Using a recent edition of Beacon to Beacon as our guide, we began in earnest to identify the appropriate green and red flashing markers we would need to guide us through the many sometimes tortuous channels that characterise the southern end of Moreton Bay. It wasn’t coincidental that around 7pm a full moon rose over North Stradbroke Island to help light our way. I had purposely chosen this particular evening for the trip, to take advantage of a NE breeze and a full moon, a window of opportunity between morning South Easterlies and forecast storms the following day.

I fried some sausages in butter on the stove as Phil steered us south. Sarah, perhaps wary of my ability as a cook, could only be enticed to eat a single sausage on a slice of bread. Whereas Phil and I ate the remaining snags, chopped up and mixed into a can of “stuff” I can only describe as the meal eaten by the “fully loaded man”. You know, the stuff eaten by the guy who slides down a mountain side in a kayak, off a ravine cliff into a mountain stream. The ad is suspiciously reminiscent of the old Solo lemon job as it finishes with a moustached guy grinning wolfishly   while crushing the empty can in his fist. Phil didn’t say anything about the meal (he’s too polite), but I think he’d probably agree that fully loaded cans are best left to fully loaded men and hungry yachties should eat something more palatable!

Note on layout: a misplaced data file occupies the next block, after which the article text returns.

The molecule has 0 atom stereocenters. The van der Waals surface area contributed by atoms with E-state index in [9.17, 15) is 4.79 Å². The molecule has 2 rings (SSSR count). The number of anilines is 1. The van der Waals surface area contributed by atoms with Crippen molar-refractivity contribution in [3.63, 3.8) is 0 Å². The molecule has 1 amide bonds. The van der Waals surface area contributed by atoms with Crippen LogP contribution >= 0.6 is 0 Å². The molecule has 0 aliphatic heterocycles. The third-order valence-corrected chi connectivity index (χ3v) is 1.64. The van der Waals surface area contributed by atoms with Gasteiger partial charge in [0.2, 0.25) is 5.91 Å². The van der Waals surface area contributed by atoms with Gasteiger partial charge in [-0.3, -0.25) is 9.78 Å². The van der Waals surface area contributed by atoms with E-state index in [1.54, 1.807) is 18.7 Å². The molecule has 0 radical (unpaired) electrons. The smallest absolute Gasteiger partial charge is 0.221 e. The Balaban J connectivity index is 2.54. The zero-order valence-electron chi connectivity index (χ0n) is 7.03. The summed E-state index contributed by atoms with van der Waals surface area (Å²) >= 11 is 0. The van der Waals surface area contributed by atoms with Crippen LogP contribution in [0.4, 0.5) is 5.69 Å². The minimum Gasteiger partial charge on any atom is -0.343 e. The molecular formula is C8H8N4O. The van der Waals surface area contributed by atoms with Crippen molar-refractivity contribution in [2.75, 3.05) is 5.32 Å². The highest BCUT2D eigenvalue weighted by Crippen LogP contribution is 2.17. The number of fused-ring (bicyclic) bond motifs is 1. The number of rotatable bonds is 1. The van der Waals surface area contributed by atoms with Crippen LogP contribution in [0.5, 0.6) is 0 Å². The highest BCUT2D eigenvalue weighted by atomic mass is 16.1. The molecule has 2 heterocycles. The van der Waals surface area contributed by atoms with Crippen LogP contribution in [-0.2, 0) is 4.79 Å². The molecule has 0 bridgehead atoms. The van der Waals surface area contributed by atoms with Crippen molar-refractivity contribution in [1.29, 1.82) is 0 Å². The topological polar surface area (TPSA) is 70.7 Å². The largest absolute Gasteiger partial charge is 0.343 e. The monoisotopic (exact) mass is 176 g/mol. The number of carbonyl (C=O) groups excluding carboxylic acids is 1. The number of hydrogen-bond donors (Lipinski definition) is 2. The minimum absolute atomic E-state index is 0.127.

Of course, unbeknown to us, we had misread key beacons at crucial channel juncture at the southern end of Russell Island and motored (the wind had dropped by now) inadvertently into Fisherman's Channel. Towards the western end we were overtaken by a string of jet-skis strung out maybe eight to ten strong in a long convoy. They looked surreal in the dark, each similarly lit by bright LED navigation lights, resolutely playing follow the leader. Clearly they were on a mission of some sort however I have no idea what it was. They disappeared in the distance as quickly as they had come.

At the end of the channel we instinctively steered south-east into what we later realised was Canaipa Passage with Cobby Cobby Island to our starboard and North Stradbroke to port. Rounding Stingaree Island we were confronted by the entrance to Jumpinpin. Although never having been to it in the past, its impressive width and open view to the ocean proper, silver and glinting in the moonlight, left us in little doubt as to where we were.

Backtracking west between Short and Crusoe Islands we steered south again into a narrow but well beaconed channel between Eden and Crusoe Islands to find ourselves again in more open water. A quick conversation with a group of part goers on a large houseboat moored off Green Bank confirmed we were at the eastern end of Tiger Mullet Channel. Having at last a clear idea of where we were it was a simple task to go about and head east past Kangaroo Island and north to Tabby Tabby Island where we turned south again at Cabbage Tree Point.